I was thinking I could setup a voltage divider(470k & 10k) and when the output is zero that means I'm at the zero point and to wait x time before triggering the triac. Only problem is I can't hook that voltage divider to the avr without frying it.

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OK.. we are making some progress.

While the two appear mechanically identical functionaly they are like auto and stick shifts ( forgive my assumption You are an american ).

The component You wanted to use incorporates a zero crossoverdetector which when enabled via inbuilt LED will switch the triac ONLY when zero cross over detected. This is not phase control. This is BLOCK control. By BLOCK i mean a block or a chunk of power starting at zero cross over voltage and finishing at zero crossover current. The implication of this is that the switching on and off ( comutation of ) the triac creates minimum switching noise (transients) on the line.

Phase control is being able to trigger the triac at any point in the waveform and THEN waiting for triac to commutate off as the current through the triac drops to zero.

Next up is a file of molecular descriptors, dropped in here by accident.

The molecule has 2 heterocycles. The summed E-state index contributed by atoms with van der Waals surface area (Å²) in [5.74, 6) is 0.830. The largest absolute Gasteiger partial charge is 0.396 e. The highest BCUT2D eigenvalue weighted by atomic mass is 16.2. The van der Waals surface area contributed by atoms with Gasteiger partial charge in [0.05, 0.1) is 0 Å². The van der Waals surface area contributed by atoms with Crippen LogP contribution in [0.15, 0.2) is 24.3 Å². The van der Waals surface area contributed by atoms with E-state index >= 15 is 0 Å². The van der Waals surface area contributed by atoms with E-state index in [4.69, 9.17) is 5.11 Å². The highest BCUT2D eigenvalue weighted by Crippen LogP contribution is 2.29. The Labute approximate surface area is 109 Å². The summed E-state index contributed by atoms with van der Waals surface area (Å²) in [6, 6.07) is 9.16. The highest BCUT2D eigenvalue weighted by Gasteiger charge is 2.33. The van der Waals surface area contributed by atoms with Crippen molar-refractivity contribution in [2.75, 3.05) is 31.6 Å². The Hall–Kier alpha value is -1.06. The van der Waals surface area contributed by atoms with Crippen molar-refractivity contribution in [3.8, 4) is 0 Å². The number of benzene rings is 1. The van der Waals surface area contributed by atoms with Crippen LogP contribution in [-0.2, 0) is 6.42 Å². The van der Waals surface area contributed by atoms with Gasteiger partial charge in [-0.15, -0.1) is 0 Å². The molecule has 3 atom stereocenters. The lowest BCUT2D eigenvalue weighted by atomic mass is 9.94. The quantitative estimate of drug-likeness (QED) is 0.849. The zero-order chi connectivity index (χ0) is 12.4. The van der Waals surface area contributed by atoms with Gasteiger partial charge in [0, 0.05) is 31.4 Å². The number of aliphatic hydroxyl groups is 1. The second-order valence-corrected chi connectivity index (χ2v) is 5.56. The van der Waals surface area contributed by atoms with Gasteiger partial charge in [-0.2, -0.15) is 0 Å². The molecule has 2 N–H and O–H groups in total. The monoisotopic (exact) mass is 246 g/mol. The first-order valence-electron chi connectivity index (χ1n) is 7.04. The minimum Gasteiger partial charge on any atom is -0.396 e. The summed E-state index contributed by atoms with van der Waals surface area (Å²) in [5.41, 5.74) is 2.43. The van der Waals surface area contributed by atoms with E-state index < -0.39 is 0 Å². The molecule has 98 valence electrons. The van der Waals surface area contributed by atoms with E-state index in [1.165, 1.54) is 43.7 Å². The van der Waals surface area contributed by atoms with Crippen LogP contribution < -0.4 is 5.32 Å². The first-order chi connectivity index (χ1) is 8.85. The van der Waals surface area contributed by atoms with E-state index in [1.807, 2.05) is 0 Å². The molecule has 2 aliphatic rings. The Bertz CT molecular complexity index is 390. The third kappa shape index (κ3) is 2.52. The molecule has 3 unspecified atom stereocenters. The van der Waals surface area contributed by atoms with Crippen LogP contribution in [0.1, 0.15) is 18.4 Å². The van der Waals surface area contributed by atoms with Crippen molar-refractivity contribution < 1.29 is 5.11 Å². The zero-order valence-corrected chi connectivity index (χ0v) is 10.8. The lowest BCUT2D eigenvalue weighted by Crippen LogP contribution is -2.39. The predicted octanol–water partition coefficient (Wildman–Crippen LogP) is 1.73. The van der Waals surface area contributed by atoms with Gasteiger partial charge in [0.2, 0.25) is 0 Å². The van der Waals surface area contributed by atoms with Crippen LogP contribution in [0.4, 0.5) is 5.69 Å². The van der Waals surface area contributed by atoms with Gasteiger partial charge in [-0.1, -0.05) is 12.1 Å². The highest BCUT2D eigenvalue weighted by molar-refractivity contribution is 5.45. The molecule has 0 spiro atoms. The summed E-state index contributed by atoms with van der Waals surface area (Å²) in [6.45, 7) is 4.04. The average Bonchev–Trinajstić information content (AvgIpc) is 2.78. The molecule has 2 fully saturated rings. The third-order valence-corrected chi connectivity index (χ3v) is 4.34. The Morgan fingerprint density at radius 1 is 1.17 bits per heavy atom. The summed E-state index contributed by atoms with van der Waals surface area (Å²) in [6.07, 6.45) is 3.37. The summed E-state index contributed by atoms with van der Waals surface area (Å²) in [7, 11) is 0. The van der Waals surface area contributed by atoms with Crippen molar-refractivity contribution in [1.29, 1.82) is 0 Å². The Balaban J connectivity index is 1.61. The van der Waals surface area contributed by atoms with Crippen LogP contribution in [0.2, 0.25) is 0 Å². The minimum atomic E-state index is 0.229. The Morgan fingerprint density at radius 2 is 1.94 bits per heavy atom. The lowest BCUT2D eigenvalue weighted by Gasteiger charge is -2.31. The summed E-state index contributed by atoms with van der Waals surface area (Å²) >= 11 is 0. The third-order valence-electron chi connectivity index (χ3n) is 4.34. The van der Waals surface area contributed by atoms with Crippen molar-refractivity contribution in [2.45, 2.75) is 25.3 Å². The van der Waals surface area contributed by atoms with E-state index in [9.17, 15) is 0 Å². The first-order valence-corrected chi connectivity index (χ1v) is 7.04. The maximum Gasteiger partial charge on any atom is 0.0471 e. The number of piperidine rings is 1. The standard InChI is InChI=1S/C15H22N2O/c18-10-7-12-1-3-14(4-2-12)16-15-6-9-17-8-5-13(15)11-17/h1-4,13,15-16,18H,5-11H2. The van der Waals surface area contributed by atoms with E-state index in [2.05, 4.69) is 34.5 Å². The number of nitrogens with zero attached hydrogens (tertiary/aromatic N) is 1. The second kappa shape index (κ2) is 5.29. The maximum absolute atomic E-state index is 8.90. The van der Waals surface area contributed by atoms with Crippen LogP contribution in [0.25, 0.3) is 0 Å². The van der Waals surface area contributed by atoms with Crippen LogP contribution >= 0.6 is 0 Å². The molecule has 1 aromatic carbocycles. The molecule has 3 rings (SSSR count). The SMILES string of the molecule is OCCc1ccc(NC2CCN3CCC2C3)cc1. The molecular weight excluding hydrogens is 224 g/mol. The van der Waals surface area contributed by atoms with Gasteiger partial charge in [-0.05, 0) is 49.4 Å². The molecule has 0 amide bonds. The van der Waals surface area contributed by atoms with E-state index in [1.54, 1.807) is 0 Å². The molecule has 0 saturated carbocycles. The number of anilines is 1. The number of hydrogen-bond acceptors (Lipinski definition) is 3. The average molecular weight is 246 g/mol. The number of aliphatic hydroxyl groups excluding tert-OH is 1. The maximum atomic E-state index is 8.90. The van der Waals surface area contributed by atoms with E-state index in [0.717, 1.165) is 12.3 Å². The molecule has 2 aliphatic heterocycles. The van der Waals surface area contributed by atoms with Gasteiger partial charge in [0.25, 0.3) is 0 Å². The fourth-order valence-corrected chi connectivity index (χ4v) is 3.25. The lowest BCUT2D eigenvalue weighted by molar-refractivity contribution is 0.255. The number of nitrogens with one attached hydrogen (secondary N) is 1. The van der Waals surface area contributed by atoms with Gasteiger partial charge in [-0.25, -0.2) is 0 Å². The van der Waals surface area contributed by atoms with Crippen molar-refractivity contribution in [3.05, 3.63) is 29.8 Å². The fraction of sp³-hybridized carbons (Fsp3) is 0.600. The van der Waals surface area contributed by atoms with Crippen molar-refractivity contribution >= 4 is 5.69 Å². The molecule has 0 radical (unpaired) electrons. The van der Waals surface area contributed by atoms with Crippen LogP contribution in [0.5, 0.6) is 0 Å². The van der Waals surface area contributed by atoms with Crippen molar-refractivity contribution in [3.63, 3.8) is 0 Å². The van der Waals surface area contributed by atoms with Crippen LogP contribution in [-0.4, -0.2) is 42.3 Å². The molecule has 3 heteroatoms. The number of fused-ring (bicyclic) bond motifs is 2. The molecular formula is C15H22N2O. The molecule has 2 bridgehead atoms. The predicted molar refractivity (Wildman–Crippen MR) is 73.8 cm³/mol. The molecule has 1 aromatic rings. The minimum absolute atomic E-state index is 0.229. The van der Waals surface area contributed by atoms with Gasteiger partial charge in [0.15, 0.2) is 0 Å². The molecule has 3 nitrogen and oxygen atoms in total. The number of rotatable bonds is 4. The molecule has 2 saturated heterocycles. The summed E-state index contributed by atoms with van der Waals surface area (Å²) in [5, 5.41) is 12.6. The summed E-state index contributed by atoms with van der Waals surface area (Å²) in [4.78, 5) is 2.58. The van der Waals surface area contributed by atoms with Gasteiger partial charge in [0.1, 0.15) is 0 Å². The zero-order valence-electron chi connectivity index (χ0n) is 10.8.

To achieve phase control you need to arrange for a sample of the mains voltage ( to detect zero cross over ) and then reference the triggering after the zero voltage cross over has been detected but before the next zero cross over instance.The sooner the triggering occurs after a zero cross over takes place the more power will be delivered to the load.

You can derive the zero cross over signal either by using a resistive divider as You have indicated.
You can use a stepdown transformer.
You could use a reactive ( capacitive/inductive/resistive combination) voltage divider.